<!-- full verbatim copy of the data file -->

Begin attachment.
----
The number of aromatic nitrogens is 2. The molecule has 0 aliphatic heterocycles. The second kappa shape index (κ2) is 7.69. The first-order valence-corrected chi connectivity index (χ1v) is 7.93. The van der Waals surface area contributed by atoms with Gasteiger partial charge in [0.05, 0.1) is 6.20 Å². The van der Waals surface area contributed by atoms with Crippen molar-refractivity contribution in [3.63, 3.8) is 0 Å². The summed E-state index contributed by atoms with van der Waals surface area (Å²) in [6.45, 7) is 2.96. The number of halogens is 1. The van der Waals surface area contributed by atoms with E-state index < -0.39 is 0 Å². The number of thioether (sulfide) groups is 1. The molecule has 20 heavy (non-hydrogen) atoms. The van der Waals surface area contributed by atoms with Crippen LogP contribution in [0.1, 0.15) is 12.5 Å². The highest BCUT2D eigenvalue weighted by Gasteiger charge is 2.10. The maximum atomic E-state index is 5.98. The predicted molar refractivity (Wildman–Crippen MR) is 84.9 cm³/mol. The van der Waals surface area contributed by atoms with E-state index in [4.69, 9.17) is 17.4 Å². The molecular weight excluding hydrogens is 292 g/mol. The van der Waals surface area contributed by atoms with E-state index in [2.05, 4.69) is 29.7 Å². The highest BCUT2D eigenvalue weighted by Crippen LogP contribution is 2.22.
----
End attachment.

The number of aromatic nitrogens is 2. The molecule has 0 aliphatic heterocycles. The second kappa shape index (κ2) is 7.69. The first-order valence-corrected chi connectivity index (χ1v) is 7.93. The van der Waals surface area contributed by atoms with Gasteiger partial charge in [0.05, 0.1) is 6.20 Å². The van der Waals surface area contributed by atoms with Crippen molar-refractivity contribution in [3.63, 3.8) is 0 Å². The summed E-state index contributed by atoms with van der Waals surface area (Å²) in [6.45, 7) is 2.96. The number of halogens is 1. The van der Waals surface area contributed by atoms with E-state index < -0.39 is 0 Å². The number of thioether (sulfide) groups is 1. The molecule has 20 heavy (non-hydrogen) atoms. The van der Waals surface area contributed by atoms with Crippen LogP contribution in [0.1, 0.15) is 12.5 Å². The highest BCUT2D eigenvalue weighted by Gasteiger charge is 2.10. The maximum atomic E-state index is 5.98. The predicted molar refractivity (Wildman–Crippen MR) is 84.9 cm³/mol. The van der Waals surface area contributed by atoms with E-state index in [4.69, 9.17) is 17.4 Å². The molecular weight excluding hydrogens is 292 g/mol. The van der Waals surface area contributed by atoms with E-state index in [2.05, 4.69) is 29.7 Å². The highest BCUT2D eigenvalue weighted by Crippen LogP contribution is 2.22.